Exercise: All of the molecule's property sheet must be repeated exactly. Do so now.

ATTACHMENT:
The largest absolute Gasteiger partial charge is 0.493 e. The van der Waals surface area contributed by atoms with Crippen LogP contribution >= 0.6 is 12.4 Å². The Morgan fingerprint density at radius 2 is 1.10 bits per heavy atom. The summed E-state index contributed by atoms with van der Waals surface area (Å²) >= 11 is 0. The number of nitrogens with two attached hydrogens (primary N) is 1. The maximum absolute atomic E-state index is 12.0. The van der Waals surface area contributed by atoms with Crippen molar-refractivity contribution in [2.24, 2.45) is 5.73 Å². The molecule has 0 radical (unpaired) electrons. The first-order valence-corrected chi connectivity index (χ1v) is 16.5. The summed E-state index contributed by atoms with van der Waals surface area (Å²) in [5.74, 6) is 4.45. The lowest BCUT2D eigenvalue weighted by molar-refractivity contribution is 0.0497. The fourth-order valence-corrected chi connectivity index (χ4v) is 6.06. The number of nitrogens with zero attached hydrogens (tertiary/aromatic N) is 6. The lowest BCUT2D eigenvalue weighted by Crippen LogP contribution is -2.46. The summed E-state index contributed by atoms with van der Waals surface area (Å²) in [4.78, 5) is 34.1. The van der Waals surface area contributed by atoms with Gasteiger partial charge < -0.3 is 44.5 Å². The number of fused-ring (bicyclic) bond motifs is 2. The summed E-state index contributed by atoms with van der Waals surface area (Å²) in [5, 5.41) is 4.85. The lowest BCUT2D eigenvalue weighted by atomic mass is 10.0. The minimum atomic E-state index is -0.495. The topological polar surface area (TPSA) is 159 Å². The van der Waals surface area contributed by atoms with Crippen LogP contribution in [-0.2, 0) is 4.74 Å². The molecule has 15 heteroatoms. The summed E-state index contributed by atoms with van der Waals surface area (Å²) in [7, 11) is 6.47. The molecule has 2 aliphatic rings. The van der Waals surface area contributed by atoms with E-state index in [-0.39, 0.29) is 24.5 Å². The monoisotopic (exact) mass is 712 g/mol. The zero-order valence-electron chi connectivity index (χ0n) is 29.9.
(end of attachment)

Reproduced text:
The largest absolute Gasteiger partial charge is 0.493 e. The van der Waals surface area contributed by atoms with Crippen LogP contribution >= 0.6 is 12.4 Å². The Morgan fingerprint density at radius 2 is 1.10 bits per heavy atom. The summed E-state index contributed by atoms with van der Waals surface area (Å²) >= 11 is 0. The number of nitrogens with two attached hydrogens (primary N) is 1. The maximum absolute atomic E-state index is 12.0. The van der Waals surface area contributed by atoms with Crippen molar-refractivity contribution in [2.24, 2.45) is 5.73 Å². The molecule has 0 radical (unpaired) electrons. The first-order valence-corrected chi connectivity index (χ1v) is 16.5. The summed E-state index contributed by atoms with van der Waals surface area (Å²) in [5.74, 6) is 4.45. The lowest BCUT2D eigenvalue weighted by molar-refractivity contribution is 0.0497. The fourth-order valence-corrected chi connectivity index (χ4v) is 6.06. The number of nitrogens with zero attached hydrogens (tertiary/aromatic N) is 6. The lowest BCUT2D eigenvalue weighted by Crippen LogP contribution is -2.46. The summed E-state index contributed by atoms with van der Waals surface area (Å²) in [4.78, 5) is 34.1. The van der Waals surface area contributed by atoms with Gasteiger partial charge < -0.3 is 44.5 Å². The number of fused-ring (bicyclic) bond motifs is 2. The summed E-state index contributed by atoms with van der Waals surface area (Å²) in [5, 5.41) is 4.85. The lowest BCUT2D eigenvalue weighted by atomic mass is 10.0. The minimum atomic E-state index is -0.495. The topological polar surface area (TPSA) is 159 Å². The van der Waals surface area contributed by atoms with Crippen LogP contribution in [-0.2, 0) is 4.74 Å². The molecule has 15 heteroatoms. The summed E-state index contributed by atoms with van der Waals surface area (Å²) in [7, 11) is 6.47. The molecule has 2 aliphatic rings. The van der Waals surface area contributed by atoms with E-state index in [-0.39, 0.29) is 24.5 Å². The monoisotopic (exact) mass is 712 g/mol. The zero-order valence-electron chi connectivity index (χ0n) is 29.9.